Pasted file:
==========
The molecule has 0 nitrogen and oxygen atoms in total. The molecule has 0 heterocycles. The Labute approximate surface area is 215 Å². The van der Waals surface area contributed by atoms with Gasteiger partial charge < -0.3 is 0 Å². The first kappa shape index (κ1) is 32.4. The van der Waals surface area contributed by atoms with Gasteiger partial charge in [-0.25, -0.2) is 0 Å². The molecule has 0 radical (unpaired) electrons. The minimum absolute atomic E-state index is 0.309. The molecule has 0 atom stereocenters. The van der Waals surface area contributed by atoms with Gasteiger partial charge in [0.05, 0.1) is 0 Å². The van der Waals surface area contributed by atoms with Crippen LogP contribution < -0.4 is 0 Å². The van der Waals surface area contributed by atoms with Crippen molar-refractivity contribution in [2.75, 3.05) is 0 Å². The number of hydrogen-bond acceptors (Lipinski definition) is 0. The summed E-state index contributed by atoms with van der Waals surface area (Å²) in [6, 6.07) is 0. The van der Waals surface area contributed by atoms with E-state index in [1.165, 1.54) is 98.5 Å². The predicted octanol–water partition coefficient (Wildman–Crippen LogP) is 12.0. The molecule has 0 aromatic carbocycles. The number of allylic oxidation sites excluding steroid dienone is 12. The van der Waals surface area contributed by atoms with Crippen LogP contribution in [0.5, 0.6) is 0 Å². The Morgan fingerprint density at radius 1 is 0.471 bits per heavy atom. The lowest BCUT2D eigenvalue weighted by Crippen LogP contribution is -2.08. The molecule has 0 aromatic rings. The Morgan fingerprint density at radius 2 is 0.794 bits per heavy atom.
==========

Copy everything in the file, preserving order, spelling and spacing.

The molecule has 0 nitrogen and oxygen atoms in total. The molecule has 0 heterocycles. The Labute approximate surface area is 215 Å². The van der Waals surface area contributed by atoms with Gasteiger partial charge < -0.3 is 0 Å². The first kappa shape index (κ1) is 32.4. The van der Waals surface area contributed by atoms with Gasteiger partial charge in [-0.25, -0.2) is 0 Å². The molecule has 0 radical (unpaired) electrons. The minimum absolute atomic E-state index is 0.309. The molecule has 0 atom stereocenters. The van der Waals surface area contributed by atoms with Gasteiger partial charge in [0.05, 0.1) is 0 Å². The van der Waals surface area contributed by atoms with Crippen LogP contribution < -0.4 is 0 Å². The van der Waals surface area contributed by atoms with Crippen molar-refractivity contribution in [2.75, 3.05) is 0 Å². The number of hydrogen-bond acceptors (Lipinski definition) is 0. The summed E-state index contributed by atoms with van der Waals surface area (Å²) in [6, 6.07) is 0. The van der Waals surface area contributed by atoms with E-state index in [1.165, 1.54) is 98.5 Å². The predicted octanol–water partition coefficient (Wildman–Crippen LogP) is 12.0. The molecule has 0 aromatic carbocycles. The number of allylic oxidation sites excluding steroid dienone is 12. The van der Waals surface area contributed by atoms with Crippen LogP contribution in [0.5, 0.6) is 0 Å². The Morgan fingerprint density at radius 1 is 0.471 bits per heavy atom. The lowest BCUT2D eigenvalue weighted by Crippen LogP contribution is -2.08. The molecule has 0 aromatic rings. The Morgan fingerprint density at radius 2 is 0.794 bits per heavy atom.